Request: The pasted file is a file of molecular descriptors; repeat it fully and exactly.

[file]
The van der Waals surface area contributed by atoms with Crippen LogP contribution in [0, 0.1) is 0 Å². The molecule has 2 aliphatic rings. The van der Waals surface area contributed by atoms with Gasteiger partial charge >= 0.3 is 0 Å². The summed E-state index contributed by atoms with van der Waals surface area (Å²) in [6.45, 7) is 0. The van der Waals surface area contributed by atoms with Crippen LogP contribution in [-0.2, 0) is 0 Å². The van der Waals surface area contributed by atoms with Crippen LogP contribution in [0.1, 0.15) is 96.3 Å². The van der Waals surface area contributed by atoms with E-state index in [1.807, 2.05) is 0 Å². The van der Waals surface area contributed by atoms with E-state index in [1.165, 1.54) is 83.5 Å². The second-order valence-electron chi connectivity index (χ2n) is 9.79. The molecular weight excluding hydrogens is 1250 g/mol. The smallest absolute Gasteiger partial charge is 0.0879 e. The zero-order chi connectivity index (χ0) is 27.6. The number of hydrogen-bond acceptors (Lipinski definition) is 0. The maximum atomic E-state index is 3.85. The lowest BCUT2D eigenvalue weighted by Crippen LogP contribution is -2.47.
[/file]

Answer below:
The van der Waals surface area contributed by atoms with Crippen LogP contribution in [0, 0.1) is 0 Å². The molecule has 2 aliphatic rings. The van der Waals surface area contributed by atoms with Gasteiger partial charge >= 0.3 is 0 Å². The summed E-state index contributed by atoms with van der Waals surface area (Å²) in [6.45, 7) is 0. The van der Waals surface area contributed by atoms with Crippen LogP contribution in [-0.2, 0) is 0 Å². The van der Waals surface area contributed by atoms with Crippen LogP contribution in [0.1, 0.15) is 96.3 Å². The van der Waals surface area contributed by atoms with E-state index in [1.807, 2.05) is 0 Å². The van der Waals surface area contributed by atoms with E-state index in [1.165, 1.54) is 83.5 Å². The second-order valence-electron chi connectivity index (χ2n) is 9.79. The molecular weight excluding hydrogens is 1250 g/mol. The smallest absolute Gasteiger partial charge is 0.0879 e. The zero-order chi connectivity index (χ0) is 27.6. The number of hydrogen-bond acceptors (Lipinski definition) is 0. The maximum atomic E-state index is 3.85. The lowest BCUT2D eigenvalue weighted by Crippen LogP contribution is -2.47.